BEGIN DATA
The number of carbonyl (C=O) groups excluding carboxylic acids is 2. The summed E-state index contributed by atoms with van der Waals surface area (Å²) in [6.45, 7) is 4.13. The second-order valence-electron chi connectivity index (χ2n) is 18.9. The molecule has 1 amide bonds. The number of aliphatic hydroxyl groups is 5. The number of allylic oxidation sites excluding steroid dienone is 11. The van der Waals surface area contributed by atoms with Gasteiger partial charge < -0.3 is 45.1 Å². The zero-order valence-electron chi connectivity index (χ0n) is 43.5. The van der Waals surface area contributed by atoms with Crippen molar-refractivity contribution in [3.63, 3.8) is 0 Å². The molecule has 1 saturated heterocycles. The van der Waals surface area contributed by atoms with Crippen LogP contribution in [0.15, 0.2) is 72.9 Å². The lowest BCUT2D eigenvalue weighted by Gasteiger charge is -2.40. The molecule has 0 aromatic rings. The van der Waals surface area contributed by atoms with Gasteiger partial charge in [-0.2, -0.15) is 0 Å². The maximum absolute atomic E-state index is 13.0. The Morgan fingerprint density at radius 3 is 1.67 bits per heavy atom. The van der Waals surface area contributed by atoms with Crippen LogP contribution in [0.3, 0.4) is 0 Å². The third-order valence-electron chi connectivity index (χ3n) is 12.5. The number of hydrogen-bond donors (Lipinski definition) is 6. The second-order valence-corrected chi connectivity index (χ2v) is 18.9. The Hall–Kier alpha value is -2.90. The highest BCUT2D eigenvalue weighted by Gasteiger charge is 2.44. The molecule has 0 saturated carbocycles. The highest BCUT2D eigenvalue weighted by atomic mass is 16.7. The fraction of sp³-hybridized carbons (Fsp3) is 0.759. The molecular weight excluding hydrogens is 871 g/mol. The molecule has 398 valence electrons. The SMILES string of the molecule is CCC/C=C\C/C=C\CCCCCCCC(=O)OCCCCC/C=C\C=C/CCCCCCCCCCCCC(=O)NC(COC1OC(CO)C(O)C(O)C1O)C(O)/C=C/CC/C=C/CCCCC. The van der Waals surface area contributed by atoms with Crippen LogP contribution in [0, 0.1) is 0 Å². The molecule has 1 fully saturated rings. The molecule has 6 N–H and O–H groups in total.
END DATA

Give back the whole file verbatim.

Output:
The number of carbonyl (C=O) groups excluding carboxylic acids is 2. The summed E-state index contributed by atoms with van der Waals surface area (Å²) in [6.45, 7) is 4.13. The second-order valence-electron chi connectivity index (χ2n) is 18.9. The molecule has 1 amide bonds. The number of aliphatic hydroxyl groups is 5. The number of allylic oxidation sites excluding steroid dienone is 11. The van der Waals surface area contributed by atoms with Gasteiger partial charge < -0.3 is 45.1 Å². The zero-order valence-electron chi connectivity index (χ0n) is 43.5. The van der Waals surface area contributed by atoms with Crippen molar-refractivity contribution in [3.63, 3.8) is 0 Å². The molecule has 1 saturated heterocycles. The van der Waals surface area contributed by atoms with Crippen LogP contribution in [0.15, 0.2) is 72.9 Å². The lowest BCUT2D eigenvalue weighted by Gasteiger charge is -2.40. The molecule has 0 aromatic rings. The van der Waals surface area contributed by atoms with Gasteiger partial charge in [-0.2, -0.15) is 0 Å². The maximum absolute atomic E-state index is 13.0. The Morgan fingerprint density at radius 3 is 1.67 bits per heavy atom. The van der Waals surface area contributed by atoms with Crippen LogP contribution in [0.3, 0.4) is 0 Å². The third-order valence-electron chi connectivity index (χ3n) is 12.5. The number of hydrogen-bond donors (Lipinski definition) is 6. The second-order valence-corrected chi connectivity index (χ2v) is 18.9. The Hall–Kier alpha value is -2.90. The highest BCUT2D eigenvalue weighted by Gasteiger charge is 2.44. The molecule has 0 saturated carbocycles. The highest BCUT2D eigenvalue weighted by atomic mass is 16.7. The fraction of sp³-hybridized carbons (Fsp3) is 0.759. The molecular weight excluding hydrogens is 871 g/mol. The molecule has 398 valence electrons. The SMILES string of the molecule is CCC/C=C\C/C=C\CCCCCCCC(=O)OCCCCC/C=C\C=C/CCCCCCCCCCCCC(=O)NC(COC1OC(CO)C(O)C(O)C1O)C(O)/C=C/CC/C=C/CCCCC. The van der Waals surface area contributed by atoms with Crippen LogP contribution in [0, 0.1) is 0 Å². The molecule has 1 fully saturated rings. The molecule has 6 N–H and O–H groups in total.